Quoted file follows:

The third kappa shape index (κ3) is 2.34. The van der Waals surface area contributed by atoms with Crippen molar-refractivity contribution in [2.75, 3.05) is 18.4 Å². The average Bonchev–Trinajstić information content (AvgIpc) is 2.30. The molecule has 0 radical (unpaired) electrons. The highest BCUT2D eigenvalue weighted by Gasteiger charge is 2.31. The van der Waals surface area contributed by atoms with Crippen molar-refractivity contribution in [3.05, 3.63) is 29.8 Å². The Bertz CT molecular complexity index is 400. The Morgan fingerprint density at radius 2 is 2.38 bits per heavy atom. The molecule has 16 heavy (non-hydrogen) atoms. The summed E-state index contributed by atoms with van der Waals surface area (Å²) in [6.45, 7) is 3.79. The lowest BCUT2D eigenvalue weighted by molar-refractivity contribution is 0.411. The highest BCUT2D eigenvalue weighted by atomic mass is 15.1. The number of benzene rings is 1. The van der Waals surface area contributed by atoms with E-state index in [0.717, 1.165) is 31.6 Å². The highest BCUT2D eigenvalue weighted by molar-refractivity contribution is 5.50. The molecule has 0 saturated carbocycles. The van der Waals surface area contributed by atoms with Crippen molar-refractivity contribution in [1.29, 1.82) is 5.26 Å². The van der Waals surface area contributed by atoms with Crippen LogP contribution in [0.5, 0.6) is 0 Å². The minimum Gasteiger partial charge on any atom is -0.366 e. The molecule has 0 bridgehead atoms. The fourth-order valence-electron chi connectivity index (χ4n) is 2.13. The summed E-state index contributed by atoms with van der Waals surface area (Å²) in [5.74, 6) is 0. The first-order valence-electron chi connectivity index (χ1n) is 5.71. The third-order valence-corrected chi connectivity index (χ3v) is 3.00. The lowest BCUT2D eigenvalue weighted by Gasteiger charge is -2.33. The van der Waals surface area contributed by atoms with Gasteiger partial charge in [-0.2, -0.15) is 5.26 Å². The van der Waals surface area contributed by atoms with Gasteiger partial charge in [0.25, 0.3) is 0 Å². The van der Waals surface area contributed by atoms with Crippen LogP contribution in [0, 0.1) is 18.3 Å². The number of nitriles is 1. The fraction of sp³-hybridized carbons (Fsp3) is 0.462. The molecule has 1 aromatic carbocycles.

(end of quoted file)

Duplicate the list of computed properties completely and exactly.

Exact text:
The third kappa shape index (κ3) is 2.34. The van der Waals surface area contributed by atoms with Crippen molar-refractivity contribution in [2.75, 3.05) is 18.4 Å². The average Bonchev–Trinajstić information content (AvgIpc) is 2.30. The molecule has 0 radical (unpaired) electrons. The highest BCUT2D eigenvalue weighted by Gasteiger charge is 2.31. The van der Waals surface area contributed by atoms with Crippen molar-refractivity contribution in [3.05, 3.63) is 29.8 Å². The Bertz CT molecular complexity index is 400. The Morgan fingerprint density at radius 2 is 2.38 bits per heavy atom. The molecule has 16 heavy (non-hydrogen) atoms. The summed E-state index contributed by atoms with van der Waals surface area (Å²) in [6.45, 7) is 3.79. The lowest BCUT2D eigenvalue weighted by molar-refractivity contribution is 0.411. The highest BCUT2D eigenvalue weighted by atomic mass is 15.1. The number of benzene rings is 1. The van der Waals surface area contributed by atoms with E-state index in [0.717, 1.165) is 31.6 Å². The highest BCUT2D eigenvalue weighted by molar-refractivity contribution is 5.50. The molecule has 0 saturated carbocycles. The van der Waals surface area contributed by atoms with Crippen molar-refractivity contribution in [1.29, 1.82) is 5.26 Å². The van der Waals surface area contributed by atoms with Crippen LogP contribution in [0.5, 0.6) is 0 Å². The minimum Gasteiger partial charge on any atom is -0.366 e. The molecule has 0 bridgehead atoms. The fourth-order valence-electron chi connectivity index (χ4n) is 2.13. The summed E-state index contributed by atoms with van der Waals surface area (Å²) in [5.74, 6) is 0. The first-order valence-electron chi connectivity index (χ1n) is 5.71. The third-order valence-corrected chi connectivity index (χ3v) is 3.00. The lowest BCUT2D eigenvalue weighted by Gasteiger charge is -2.33. The van der Waals surface area contributed by atoms with Gasteiger partial charge in [-0.2, -0.15) is 5.26 Å². The van der Waals surface area contributed by atoms with Gasteiger partial charge in [0.25, 0.3) is 0 Å². The van der Waals surface area contributed by atoms with Crippen LogP contribution in [0, 0.1) is 18.3 Å². The number of nitriles is 1. The fraction of sp³-hybridized carbons (Fsp3) is 0.462. The molecule has 1 aromatic carbocycles.